IDEAS home Printed from https://ideas.repec.org/
MyIDEAS: Login to save this article or follow this journal

Simulating the Impacts of Cash Transfers on Poverty and School Attendance: The Case of Cambodia

  • Channarith Meng

    ()

  • Wade Pfau

    ()

Using the Cambodia Socioeconomic Survey 2004 and employing micro-static simulation techniques, we measure the potential impacts of cash transfer programs for children to identify targeted groups that will have the most effect on poverty and school attendance. We conclude that the largest impacts occur by targeting poor children. If this proves to be too administratively costly, then targeting children in rural areas or targeting all children living in the ten poorest provinces will also yield significant poverty reduction. With regard to improving school attendance, the same targeted groups generally provide the biggest impacts as well, although the impacts on school attendance tend to be smaller than on poverty reduction. Copyright Springer Science+Business Media, LLC 2012

If you experience problems downloading a file, check if you have the proper application to view it first. In case of further problems read the IDEAS help page. Note that these files are not on the IDEAS site. Please be patient as the files may be large.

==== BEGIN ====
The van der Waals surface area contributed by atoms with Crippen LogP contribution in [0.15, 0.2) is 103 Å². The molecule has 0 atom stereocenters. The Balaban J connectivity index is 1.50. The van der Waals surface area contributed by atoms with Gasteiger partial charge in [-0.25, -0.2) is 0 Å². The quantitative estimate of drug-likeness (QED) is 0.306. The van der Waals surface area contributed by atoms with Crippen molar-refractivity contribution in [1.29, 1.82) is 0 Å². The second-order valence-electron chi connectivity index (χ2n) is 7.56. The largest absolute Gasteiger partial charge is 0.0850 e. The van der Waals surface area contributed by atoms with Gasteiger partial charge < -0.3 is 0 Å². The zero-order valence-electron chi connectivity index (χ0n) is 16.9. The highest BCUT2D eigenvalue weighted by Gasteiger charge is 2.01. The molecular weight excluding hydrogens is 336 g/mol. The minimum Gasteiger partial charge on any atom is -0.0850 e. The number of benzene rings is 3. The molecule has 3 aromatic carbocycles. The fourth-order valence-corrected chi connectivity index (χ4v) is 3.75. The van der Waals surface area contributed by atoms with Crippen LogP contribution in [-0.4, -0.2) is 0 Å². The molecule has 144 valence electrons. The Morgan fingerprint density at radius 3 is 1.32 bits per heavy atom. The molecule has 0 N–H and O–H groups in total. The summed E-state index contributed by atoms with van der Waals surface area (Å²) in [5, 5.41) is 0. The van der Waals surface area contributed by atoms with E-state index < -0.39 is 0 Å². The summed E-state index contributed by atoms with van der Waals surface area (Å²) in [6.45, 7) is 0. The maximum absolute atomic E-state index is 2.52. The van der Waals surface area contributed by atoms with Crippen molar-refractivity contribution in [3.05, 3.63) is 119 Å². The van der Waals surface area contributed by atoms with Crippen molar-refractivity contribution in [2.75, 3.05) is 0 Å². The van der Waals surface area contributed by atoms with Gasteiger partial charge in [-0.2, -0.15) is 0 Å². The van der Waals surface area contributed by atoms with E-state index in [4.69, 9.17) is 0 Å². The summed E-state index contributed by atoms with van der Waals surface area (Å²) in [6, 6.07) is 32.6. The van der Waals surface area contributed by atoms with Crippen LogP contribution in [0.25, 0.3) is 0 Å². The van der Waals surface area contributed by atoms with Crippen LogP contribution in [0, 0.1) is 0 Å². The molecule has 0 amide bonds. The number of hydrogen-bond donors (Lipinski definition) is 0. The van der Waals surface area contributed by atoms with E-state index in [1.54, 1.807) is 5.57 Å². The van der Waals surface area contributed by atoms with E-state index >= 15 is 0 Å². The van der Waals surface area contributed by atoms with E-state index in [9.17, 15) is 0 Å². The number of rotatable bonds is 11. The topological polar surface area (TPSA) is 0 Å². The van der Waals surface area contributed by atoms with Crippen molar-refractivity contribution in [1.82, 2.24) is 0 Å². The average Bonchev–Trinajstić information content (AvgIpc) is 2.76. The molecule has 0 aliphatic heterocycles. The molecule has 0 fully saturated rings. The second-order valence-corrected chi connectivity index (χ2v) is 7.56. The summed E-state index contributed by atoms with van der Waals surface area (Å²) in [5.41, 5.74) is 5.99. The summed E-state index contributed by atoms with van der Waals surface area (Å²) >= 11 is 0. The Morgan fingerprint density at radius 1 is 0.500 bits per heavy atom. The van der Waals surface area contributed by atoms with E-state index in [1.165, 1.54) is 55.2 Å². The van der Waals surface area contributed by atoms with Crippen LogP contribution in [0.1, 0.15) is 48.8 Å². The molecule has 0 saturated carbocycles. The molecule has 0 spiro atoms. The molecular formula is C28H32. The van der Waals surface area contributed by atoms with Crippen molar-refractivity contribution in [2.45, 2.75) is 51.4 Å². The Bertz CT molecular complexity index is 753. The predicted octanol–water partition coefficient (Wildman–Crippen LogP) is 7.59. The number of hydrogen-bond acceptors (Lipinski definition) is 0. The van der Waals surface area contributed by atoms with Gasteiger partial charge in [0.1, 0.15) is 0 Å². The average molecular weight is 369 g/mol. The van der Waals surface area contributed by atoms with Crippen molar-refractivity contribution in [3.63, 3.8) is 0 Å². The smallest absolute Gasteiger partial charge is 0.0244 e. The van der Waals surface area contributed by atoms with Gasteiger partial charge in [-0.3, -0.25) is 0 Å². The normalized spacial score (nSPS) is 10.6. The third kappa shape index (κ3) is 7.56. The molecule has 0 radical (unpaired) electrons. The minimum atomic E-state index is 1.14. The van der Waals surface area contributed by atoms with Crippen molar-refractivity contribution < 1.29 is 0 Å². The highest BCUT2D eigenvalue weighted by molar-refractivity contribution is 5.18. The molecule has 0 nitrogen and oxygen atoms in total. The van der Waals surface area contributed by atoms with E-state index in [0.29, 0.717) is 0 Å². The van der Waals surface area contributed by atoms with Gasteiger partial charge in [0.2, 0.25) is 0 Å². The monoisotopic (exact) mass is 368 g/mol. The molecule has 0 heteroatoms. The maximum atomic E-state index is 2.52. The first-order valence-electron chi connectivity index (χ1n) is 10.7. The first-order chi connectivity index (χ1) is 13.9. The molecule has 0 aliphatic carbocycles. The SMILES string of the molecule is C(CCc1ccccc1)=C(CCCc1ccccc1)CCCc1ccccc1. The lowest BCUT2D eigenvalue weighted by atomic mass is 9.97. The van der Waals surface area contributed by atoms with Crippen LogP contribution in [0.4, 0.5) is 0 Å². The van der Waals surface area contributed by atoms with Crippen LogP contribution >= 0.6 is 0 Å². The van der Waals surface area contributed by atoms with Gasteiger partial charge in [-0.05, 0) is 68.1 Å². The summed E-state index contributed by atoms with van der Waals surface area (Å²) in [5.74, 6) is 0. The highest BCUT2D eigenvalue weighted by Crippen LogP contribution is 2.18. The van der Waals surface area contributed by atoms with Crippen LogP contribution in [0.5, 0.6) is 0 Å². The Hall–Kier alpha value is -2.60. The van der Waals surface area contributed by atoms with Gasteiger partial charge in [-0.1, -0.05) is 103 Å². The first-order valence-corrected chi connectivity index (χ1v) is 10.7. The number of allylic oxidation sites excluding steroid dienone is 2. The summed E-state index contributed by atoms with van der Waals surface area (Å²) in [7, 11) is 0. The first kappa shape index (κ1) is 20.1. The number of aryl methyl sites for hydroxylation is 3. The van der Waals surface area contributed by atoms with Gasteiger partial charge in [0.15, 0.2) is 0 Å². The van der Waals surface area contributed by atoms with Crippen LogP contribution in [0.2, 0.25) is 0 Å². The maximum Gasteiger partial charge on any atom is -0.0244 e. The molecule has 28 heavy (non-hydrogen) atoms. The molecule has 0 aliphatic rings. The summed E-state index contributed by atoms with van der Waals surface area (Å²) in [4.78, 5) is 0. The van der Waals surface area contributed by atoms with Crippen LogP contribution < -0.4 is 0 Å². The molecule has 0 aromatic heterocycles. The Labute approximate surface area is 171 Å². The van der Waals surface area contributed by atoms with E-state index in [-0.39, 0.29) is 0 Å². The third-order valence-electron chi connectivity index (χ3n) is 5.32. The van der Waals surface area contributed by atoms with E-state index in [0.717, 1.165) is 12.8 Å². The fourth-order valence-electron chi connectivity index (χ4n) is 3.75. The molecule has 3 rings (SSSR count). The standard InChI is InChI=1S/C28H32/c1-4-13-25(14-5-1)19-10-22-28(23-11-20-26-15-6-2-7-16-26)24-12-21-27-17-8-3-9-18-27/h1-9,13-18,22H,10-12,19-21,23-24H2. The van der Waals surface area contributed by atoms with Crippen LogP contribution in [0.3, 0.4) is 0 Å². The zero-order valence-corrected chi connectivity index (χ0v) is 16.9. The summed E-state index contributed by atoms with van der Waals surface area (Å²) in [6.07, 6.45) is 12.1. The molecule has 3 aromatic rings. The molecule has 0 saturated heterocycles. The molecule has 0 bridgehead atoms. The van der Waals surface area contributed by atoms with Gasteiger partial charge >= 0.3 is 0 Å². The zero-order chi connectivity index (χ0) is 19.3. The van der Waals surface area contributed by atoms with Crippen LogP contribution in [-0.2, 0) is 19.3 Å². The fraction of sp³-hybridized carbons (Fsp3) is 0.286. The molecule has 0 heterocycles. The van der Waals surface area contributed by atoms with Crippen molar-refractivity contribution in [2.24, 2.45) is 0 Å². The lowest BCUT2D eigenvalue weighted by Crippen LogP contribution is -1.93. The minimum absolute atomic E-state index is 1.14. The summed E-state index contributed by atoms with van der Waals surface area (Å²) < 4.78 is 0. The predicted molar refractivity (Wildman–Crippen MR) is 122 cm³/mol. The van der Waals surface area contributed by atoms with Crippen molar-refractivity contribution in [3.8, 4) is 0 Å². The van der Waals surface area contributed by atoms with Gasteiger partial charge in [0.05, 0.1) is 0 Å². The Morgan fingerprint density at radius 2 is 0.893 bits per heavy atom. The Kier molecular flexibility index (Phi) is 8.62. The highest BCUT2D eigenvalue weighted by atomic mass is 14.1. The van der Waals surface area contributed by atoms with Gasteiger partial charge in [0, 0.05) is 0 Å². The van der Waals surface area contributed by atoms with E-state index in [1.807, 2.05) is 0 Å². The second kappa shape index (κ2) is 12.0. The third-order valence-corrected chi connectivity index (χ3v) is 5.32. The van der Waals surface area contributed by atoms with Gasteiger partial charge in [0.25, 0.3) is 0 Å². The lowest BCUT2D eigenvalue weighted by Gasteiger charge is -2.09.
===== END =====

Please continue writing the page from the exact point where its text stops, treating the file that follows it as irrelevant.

File URL: http://hdl.handle.net/10.1007/s10834-012-9292-5
Download Restriction: Access to full text is restricted to subscribers.

As the access to this document is restricted, you may want to look for a different version under "Related research" (further below) or search for a different version of it.

Article provided by Springer in its journal Journal of Family and Economic Issues.

Volume (Year): 33 (2012)
Issue (Month): 4 (December)
Pages: 436-452

as
in new window

Handle: RePEc:kap:jfamec:v:33:y:2012:i:4:p:436-452
Contact details of provider: Web page: http://www.springerlink.com/link.asp?id=104904

References listed on IDEAS
Please report citation or reference errors to , or , if you are the registered author of the cited work, log in to your RePEc Author Service profile, click on "citations" and make appropriate adjustments.:

as in new window
  1. Shireen Kanji, 2011. "Labor Force Participation, Regional Location, and Economic Well-Being of Single Mothers in Russia," Journal of Family and Economic Issues, Springer, vol. 32(1), pages 62-72, March.
  2. Angus Deaton & Christina Paxson, 1997. "Poverty among children and the elderly in developing countries," Working Papers 226, Princeton University, Woodrow Wilson School of Public and International Affairs, Research Program in Development Studies..
  3. Norbert Schady & Maria Caridad Araujo, 2008. "Cash Transfers, Conditions, and School enrollment in Ecuador," ECONOMIA JOURNAL OF THE LATIN AMERICAN AND CARIBBEAN ECONOMIC ASSOCIATION, ECONOMIA JOURNAL OF THE LATIN AMERICAN AND CARIBBEAN ECONOMIC ASSOCIATION.
  4. Giang Thanh Long & Wade Donald Pfau, 2008. "Ageing, Poverty, and the Role of a Social Pension in Vietnam," GRIPS Discussion Papers 10-09, National Graduate Institute for Policy Studies, revised Jul 2010.
  5. Foster, James & Greer, Joel & Thorbecke, Erik, 1984. "A Class of Decomposable Poverty Measures," Econometrica, Econometric Society, vol. 52(3), pages 761-66, May.